We cruised through the first aid station and enjoyed the easy terrain before hitting the trails. We caught back up with Peter and Brian at the 10.5 aid and all went into the woods together. It was here that Peter and Brian took off. We would catch a few glimpses of them over the next mile but that was it. Tristan and I flowed through soft trails and newly logged clearcuts. Again, nothing felt great but at the same time, I seemed on pace with 2017. I ended up passing Mike Veilleux on the descent into the 19 mile aid and Tristan seemed to hang back. I was quick out of the aid station, only needing to fill up a bottle and began the grind up the next 600’ climb. I kept waiting for someone to catch me but there wasn’t anyone around me. The body started to heat up and I found myself finishing my bottle pretty quick. I knew there was a stream at the 4A road crossing so planned on a refill there. On the run down to the road I could feel a twinge in my right knee, more on that later. My legs were getting tired but I was already 3+ hours into the race. While filling up my bottle at the stream, Tristan had caught back up. He was doing well but his soft flask lid had cracked at the first aid station. The next section up Bog Mountain we finally got a few short hiking sections which was much to our relief. It’s a great climb though, mostly runnable and finally some nice views on the ledge section near the top. We passed a few hikers along the way but were still waiting for at least one runner to fall back - I’ve always caught someone in this section. We summited Bog after hitting a dead-end lookout and began the steep and technical descent. Here we caught and passed Brian, well I passed him but Tristan hung back and that was the last I saw of him. My legs were still feeling “good” and it was a short section to the next aid station at mile 26. This is where I’ve cramped up in the past but nothing yet. At the aid station I grabbed some fruit and refilled my water plus a gel. Everything was going well and I didn’t have any issues until the cramps showed up coming off the rail trail to New Canada Rd. The change from running flat road for over a mile then getting up to the main road really shocks the muscles. The leg cramps stopped me in my tracks for a few sections but I was able to walk it off and start the climb. I made it to the last aid station and filled my bottle for the last time. I was excited for the last climb because there would be plenty of hiking sections, my runners were toast. When the climb up ragged got steep I started doing some run / hike intervals, playing any game possible to take my mind off the fatigue I was feeling. Eventually I gained the ridge but there are a few really bad false summits before you hit the ski area. I kept checking the rearview but there wasn’t anyone ahead of or behind me. Eventually I hit the summit and began the final descent down the ski trail. The calves immediately seized up and it was the exact same thing that happened last year where I could barely make it a few steps without my calves turning into knots. Again, I looked back and didn’t see anyone so didn’t force it. Eventually you can start to hear the finish and then you can see it with a long run across the bottom of the mountain that even has a little uphill to it. I shuffled across the finish in 5th place in a time of 5:23, hitting both my goals. Ahead of me there was a battle for 1st that came down to the finish with 3 seconds separating David Sinclair from Ben Robinson. A stout 3rd place from Peter Howe in what I’d consider a break-thru race for him - his potential is BIG. Matt Flahrety was 13 minutes ahead of me and from there it was spread out.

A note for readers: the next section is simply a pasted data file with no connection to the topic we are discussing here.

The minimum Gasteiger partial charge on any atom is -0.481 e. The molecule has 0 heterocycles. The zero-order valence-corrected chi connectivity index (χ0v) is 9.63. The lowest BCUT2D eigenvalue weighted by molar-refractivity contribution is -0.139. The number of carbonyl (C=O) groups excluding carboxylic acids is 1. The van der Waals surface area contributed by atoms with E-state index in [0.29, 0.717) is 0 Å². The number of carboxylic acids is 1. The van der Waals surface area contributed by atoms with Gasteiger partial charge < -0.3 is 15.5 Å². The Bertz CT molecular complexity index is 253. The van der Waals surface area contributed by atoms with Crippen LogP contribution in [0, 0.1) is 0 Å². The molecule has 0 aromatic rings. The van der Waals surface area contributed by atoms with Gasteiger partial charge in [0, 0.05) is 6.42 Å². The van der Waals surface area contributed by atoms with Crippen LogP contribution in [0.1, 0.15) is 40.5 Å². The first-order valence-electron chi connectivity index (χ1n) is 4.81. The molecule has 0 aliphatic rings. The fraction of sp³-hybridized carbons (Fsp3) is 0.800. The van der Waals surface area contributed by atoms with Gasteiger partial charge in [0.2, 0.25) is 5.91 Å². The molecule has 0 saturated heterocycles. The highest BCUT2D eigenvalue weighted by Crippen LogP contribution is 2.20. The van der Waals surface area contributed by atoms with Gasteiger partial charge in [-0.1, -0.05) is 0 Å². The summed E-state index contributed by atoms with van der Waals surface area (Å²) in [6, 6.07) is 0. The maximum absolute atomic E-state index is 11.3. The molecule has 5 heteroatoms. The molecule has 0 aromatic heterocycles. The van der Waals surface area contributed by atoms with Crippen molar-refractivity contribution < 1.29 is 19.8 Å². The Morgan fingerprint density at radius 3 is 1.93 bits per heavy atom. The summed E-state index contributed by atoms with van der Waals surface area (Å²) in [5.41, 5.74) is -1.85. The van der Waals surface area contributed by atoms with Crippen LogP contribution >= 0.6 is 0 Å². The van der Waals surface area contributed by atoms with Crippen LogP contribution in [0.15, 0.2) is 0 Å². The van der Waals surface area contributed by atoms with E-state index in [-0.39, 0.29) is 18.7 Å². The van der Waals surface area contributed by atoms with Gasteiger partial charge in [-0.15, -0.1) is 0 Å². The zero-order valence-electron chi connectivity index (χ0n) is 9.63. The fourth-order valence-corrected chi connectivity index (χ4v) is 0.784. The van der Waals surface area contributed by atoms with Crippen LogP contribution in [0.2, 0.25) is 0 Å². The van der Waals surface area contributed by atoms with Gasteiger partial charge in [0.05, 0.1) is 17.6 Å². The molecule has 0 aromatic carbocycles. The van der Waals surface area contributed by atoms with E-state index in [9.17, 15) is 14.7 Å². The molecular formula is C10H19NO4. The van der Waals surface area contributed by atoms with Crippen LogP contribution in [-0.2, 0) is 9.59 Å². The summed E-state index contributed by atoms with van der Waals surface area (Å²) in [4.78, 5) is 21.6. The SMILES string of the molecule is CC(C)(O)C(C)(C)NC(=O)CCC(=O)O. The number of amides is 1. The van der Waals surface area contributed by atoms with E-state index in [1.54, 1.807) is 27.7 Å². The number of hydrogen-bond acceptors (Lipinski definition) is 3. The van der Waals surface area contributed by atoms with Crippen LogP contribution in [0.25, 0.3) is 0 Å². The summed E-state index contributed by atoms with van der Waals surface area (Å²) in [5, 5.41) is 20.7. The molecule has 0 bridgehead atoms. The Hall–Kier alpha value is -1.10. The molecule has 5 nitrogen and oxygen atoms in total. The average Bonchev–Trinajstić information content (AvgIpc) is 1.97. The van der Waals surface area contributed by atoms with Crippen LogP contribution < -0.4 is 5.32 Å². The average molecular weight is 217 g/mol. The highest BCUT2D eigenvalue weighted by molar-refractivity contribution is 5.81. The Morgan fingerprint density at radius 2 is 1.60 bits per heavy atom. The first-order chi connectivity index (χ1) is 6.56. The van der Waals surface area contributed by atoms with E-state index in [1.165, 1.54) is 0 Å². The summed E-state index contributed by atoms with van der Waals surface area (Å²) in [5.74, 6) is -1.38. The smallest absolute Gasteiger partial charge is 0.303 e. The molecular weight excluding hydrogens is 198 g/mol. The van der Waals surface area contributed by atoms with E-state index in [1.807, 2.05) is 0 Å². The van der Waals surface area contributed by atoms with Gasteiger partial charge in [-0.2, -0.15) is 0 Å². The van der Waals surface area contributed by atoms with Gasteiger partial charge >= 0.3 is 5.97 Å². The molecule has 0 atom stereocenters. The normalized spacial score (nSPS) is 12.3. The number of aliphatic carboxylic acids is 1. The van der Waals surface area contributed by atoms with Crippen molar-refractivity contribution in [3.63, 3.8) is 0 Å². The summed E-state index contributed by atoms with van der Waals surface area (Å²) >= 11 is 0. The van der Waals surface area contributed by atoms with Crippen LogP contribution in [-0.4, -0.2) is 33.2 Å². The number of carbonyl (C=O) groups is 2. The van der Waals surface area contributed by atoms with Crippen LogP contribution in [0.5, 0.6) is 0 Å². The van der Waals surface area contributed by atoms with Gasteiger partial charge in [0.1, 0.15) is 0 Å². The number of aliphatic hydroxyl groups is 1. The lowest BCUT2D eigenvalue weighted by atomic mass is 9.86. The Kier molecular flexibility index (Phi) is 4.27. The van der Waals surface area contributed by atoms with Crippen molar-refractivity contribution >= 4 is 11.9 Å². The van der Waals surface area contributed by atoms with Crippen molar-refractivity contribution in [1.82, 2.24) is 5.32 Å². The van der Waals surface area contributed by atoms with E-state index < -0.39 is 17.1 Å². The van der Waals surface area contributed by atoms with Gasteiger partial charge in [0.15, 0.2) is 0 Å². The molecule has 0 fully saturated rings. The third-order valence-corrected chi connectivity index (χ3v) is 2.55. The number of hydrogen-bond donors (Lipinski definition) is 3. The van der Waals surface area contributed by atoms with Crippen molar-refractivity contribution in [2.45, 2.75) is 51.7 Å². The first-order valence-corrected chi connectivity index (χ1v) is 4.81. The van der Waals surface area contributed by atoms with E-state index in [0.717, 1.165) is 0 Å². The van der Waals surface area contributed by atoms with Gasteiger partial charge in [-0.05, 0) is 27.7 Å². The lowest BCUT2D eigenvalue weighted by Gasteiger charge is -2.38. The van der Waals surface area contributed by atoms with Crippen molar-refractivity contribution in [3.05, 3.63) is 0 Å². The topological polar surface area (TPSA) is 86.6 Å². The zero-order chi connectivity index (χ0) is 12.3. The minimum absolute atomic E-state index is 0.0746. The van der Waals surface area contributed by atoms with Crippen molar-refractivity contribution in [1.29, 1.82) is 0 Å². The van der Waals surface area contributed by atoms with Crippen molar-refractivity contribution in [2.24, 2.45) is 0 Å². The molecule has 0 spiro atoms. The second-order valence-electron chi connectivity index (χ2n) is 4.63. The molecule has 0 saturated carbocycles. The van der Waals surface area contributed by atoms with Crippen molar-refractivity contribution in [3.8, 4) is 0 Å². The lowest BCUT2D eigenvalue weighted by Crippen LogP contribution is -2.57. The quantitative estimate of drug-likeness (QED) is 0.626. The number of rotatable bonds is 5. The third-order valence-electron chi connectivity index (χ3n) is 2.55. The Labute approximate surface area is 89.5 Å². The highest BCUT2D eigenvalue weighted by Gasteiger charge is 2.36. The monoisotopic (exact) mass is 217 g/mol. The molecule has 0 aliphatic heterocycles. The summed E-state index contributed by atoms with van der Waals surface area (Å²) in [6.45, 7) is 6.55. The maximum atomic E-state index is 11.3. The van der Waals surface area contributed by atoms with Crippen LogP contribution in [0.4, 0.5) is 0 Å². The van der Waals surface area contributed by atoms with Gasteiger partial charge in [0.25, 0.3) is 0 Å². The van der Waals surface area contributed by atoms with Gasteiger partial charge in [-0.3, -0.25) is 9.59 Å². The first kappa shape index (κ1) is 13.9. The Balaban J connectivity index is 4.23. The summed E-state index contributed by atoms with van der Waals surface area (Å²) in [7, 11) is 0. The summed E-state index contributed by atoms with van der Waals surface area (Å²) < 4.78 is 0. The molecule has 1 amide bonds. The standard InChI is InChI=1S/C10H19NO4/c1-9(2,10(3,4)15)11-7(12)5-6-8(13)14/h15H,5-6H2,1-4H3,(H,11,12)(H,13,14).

Tom Hooper / Six03 does a great job hosting this event since they took it over. We enjoyed our included beer and lunch before heading off on our bikes back to Sunapee. We completely underestimated how long it would take us to get back, or at least the effort climbing all those hills on shot legs. It was fun though and put a nice bow on the day.
Overall the race went well. I hadn’t been running consistently this year which has been something I’m looking to change moving forward. I was realistic about my race goals and for hopping in last minute, I couldn’t ask for much more. There weren’t really any major takeaways - you need to be fast on the roads and trails to do well in this race which is fun combo and if you’re lacking on trails, you’ll probably get some nasty cramping / fatigue. I’m hoping to do the stage race one of these years!
**epilogue - around mile 23 or so I noticed a pain in my left knee, it was a new pain on the side that I' had never felt before. It wasn’t a show stopper but I’m always hyper aware of these things. It never escalated and honestly I forgot about it for the rest of the race and the bike home. The next morning I felt it just walking around the yard and almost bailed on a morning hike. The next day, a half mile into the local weekly fun run it was still there - a sharp acute pain on the outside of the knee. Sure enough when I did some research it was classic IT band syndrome. That freaked me out and I shut things down knowing that I didn’t have long before heading to Chamonix and putting in two monster weeks. I did some rolling, and several exercises to try and nip it at the bud. More on this to come…